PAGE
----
In my experience, I have noticed that I tend to resist God’s healing.  I have all kinds of little resistances.  In my twenty-first century mind, I note that all those healings in the bible were great, but God just doesn’t work that way today.  I will do things that I know to be unhealthy to gratify some short-term impulse.  I will say that yes, I have this mental hang-up or that emotional struggle, but those are mine to work through, and God isn’t going to take on the work I need to do.  I’ll read a prayer like this and think yes, we’ll be healed of all our infirmities… when we die and are brought into God’s arms in heaven.  But there are a couple of dangerous things lurking beneath these, and pride isn’t necessarily the smallest.  Another assumption here is that God can’t heal my brokenness, my infirmties; there is an assumption that God can’t or won’t restore me to health in body and mind, as Jesus did for Mary Magdalene.  It seems crazy – to a twenty-first century American who has a basic understanding of science and how the body and mind work – to give serious thought to the idea that not only can God reach down and heal someone completely, but that God will and maybe even does.  It seems absurd… and yet, I believe those stories in the bible, so why should I disbelieve that it could happen here and now?  Could the only reason I don’t find myself healed be that I am not allowing God the opportunity to heal me?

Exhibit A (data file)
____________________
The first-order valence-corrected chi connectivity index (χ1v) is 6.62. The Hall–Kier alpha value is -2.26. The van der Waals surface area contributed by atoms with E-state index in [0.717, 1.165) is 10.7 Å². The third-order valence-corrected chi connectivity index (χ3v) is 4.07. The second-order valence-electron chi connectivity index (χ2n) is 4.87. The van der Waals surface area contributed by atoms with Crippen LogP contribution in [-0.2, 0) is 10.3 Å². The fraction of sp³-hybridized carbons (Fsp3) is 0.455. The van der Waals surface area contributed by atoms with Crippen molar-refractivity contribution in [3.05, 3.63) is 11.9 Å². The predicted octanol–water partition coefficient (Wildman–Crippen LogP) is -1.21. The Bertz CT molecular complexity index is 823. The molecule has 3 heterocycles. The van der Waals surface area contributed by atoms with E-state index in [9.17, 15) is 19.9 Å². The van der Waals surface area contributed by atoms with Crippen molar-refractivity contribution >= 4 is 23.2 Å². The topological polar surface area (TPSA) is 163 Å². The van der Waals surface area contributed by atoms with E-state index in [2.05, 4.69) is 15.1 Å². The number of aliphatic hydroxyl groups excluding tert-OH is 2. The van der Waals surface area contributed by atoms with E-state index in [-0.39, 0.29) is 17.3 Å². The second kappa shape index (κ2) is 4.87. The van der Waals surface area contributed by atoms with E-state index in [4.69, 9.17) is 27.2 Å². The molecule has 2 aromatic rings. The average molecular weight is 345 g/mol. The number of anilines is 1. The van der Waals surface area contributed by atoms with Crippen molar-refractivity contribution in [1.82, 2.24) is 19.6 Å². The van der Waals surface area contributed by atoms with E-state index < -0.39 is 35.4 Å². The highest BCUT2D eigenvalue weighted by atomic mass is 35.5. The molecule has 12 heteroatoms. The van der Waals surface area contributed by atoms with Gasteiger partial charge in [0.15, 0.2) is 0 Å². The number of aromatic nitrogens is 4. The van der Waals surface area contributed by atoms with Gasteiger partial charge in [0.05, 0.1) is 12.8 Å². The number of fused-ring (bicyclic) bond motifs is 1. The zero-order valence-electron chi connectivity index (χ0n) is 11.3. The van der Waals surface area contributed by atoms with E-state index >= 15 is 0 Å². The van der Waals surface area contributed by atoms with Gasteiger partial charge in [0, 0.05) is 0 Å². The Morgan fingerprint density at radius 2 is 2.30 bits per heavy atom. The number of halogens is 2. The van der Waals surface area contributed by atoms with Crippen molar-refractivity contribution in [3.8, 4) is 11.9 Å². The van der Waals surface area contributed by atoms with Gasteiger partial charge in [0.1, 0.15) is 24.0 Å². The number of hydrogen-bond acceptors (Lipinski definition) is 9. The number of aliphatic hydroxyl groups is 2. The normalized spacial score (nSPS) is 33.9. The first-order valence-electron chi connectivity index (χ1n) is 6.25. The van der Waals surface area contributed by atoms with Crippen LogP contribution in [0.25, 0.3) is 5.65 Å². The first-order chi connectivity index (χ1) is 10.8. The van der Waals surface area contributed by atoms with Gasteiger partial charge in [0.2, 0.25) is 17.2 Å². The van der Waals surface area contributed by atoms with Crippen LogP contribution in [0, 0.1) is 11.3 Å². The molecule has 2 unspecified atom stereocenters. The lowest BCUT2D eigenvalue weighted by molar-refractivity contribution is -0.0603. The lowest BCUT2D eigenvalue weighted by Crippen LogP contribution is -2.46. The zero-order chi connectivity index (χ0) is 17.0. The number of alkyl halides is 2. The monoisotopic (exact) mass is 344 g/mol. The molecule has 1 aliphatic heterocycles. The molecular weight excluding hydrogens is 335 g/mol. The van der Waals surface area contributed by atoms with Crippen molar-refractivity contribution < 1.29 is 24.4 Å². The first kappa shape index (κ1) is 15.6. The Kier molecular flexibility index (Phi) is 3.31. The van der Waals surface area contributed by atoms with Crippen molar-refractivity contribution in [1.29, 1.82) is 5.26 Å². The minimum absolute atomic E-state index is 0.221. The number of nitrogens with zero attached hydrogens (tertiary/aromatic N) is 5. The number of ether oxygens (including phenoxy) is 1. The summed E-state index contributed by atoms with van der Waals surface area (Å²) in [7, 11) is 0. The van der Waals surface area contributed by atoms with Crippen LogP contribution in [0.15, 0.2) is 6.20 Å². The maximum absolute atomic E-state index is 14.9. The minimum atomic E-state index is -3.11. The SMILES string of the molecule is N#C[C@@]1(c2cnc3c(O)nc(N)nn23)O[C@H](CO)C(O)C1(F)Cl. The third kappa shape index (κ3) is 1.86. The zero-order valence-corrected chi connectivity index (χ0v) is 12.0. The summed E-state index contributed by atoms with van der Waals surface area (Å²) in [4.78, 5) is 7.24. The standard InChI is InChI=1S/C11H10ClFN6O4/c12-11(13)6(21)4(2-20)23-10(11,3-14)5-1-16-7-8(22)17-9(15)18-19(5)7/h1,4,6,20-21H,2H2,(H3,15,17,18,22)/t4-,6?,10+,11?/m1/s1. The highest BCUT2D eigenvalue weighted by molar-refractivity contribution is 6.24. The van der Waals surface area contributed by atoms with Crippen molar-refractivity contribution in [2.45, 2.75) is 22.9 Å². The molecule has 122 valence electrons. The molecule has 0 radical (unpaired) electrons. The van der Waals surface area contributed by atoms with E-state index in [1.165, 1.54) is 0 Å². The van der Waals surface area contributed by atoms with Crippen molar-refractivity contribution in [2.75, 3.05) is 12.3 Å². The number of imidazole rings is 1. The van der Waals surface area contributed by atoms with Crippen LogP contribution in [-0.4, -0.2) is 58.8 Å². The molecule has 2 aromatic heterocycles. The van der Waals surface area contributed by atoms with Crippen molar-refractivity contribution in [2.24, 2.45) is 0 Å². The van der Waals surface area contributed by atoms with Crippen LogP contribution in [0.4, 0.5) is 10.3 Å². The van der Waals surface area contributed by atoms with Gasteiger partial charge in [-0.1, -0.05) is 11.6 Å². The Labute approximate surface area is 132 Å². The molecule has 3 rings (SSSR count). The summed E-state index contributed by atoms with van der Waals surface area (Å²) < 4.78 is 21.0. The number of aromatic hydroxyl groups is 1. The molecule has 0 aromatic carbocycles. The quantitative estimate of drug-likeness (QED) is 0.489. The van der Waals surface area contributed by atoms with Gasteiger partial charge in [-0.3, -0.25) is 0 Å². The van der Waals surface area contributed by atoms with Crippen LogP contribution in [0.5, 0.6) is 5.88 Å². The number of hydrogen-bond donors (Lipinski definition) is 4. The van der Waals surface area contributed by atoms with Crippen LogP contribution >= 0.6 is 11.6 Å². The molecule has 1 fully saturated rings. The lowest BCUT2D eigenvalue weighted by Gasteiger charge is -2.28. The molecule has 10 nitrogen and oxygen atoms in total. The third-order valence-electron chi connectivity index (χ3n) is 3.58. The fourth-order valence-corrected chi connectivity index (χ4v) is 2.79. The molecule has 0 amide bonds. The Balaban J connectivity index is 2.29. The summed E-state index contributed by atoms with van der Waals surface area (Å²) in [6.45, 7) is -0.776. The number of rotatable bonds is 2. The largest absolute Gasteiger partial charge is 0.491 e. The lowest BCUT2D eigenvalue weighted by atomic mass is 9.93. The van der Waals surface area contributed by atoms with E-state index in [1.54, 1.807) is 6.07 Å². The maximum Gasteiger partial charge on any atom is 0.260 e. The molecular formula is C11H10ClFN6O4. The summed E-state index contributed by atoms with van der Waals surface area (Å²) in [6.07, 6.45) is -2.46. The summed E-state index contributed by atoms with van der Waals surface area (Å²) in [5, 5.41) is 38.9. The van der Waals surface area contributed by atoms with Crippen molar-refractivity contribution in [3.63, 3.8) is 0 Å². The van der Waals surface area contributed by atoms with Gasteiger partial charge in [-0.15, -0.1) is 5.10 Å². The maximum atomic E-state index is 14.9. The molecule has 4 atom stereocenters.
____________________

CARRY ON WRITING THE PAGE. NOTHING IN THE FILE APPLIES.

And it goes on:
Mary Magdalene said yes to God in a way that reminds me of Mary, the mother of Jesus.  Her yes was to the angel, bearing word from God that God would plant a child within her, to be the savior of her people.  Mary Magdalene’s yes to Jesus was an expression of complete faith in his healing, faith in his vision and message, faith that he is the living water, the living word, the bread of life.  She believed to the core of her being, as did Judith in the Old Testament reading – that Jesus was the God of the lowly, helper of the oppressed, upholder of the weak, protector of the forsaken, savior of those without hope.  And as a result of this full and living faith, Mary became the new creation that Paul discusses in the letter to the Corinthians, and her yes was to a completely new life: in Christ, there is a new creation: everything old has passed away; see, everything has become new! I note that exclamation point – this new life is exciting, is wonderful, is full of delight and awe and joy.  It may have been just as scary to Mary Magdalene to relinquish her control and pride to Jesus as it is for me, but when she allowed him to heal her, she found a wonderful, awe-some new life… a bit like the new life of Jesus that she was given a glimpse of in the gospel reading.

So I am thinking now about how I might honor St. Mary Magdalene tomorrow, on her feast day.  I will certainly pray that beautiful collect, and I will try to spend some time reflecting on the infirmities that I am holding onto, the ones that I haven’t allowed God to heal, and why I might feel threatened by the changes that healing might bring.  Thinking about Mary with the disciples and with Jesus, walking all over the countryside, I imagine that they must have sung a lot as they traveled… walking songs, campfire songs, prayers sung for the night and for the morning.  So I will sing tomorrow, too, and probably light a candle to carry my voice to her where she rests now, in God’s kingdom, in God’s arms, surrounded by the living water, the divine light, the choruses of the entire communion of saints.